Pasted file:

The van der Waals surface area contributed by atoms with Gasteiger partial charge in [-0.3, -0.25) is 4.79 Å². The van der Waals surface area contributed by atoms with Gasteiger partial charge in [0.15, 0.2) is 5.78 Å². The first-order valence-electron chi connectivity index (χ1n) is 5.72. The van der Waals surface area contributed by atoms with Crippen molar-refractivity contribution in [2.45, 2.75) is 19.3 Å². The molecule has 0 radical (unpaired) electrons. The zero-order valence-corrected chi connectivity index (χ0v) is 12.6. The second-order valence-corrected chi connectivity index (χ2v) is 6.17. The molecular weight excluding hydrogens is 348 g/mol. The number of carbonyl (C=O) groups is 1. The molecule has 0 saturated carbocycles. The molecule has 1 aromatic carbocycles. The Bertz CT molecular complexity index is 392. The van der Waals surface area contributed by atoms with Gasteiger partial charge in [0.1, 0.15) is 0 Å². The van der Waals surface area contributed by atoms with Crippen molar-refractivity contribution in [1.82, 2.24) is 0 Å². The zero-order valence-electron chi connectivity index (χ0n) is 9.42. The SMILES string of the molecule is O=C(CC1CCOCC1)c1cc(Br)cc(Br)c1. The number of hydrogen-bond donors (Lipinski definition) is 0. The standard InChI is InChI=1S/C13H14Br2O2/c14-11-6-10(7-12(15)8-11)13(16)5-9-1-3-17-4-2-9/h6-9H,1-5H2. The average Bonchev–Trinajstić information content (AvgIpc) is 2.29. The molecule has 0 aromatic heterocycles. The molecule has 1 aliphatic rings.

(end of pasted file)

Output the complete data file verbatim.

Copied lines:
The van der Waals surface area contributed by atoms with Gasteiger partial charge in [-0.3, -0.25) is 4.79 Å². The van der Waals surface area contributed by atoms with Gasteiger partial charge in [0.15, 0.2) is 5.78 Å². The first-order valence-electron chi connectivity index (χ1n) is 5.72. The van der Waals surface area contributed by atoms with Crippen molar-refractivity contribution in [2.45, 2.75) is 19.3 Å². The molecule has 0 radical (unpaired) electrons. The zero-order valence-corrected chi connectivity index (χ0v) is 12.6. The second-order valence-corrected chi connectivity index (χ2v) is 6.17. The molecular weight excluding hydrogens is 348 g/mol. The number of carbonyl (C=O) groups is 1. The molecule has 0 saturated carbocycles. The molecule has 1 aromatic carbocycles. The Bertz CT molecular complexity index is 392. The van der Waals surface area contributed by atoms with Gasteiger partial charge in [0.1, 0.15) is 0 Å². The van der Waals surface area contributed by atoms with Crippen molar-refractivity contribution in [1.82, 2.24) is 0 Å². The zero-order valence-electron chi connectivity index (χ0n) is 9.42. The SMILES string of the molecule is O=C(CC1CCOCC1)c1cc(Br)cc(Br)c1. The number of hydrogen-bond donors (Lipinski definition) is 0. The standard InChI is InChI=1S/C13H14Br2O2/c14-11-6-10(7-12(15)8-11)13(16)5-9-1-3-17-4-2-9/h6-9H,1-5H2. The average Bonchev–Trinajstić information content (AvgIpc) is 2.29. The molecule has 0 aromatic heterocycles. The molecule has 1 aliphatic rings.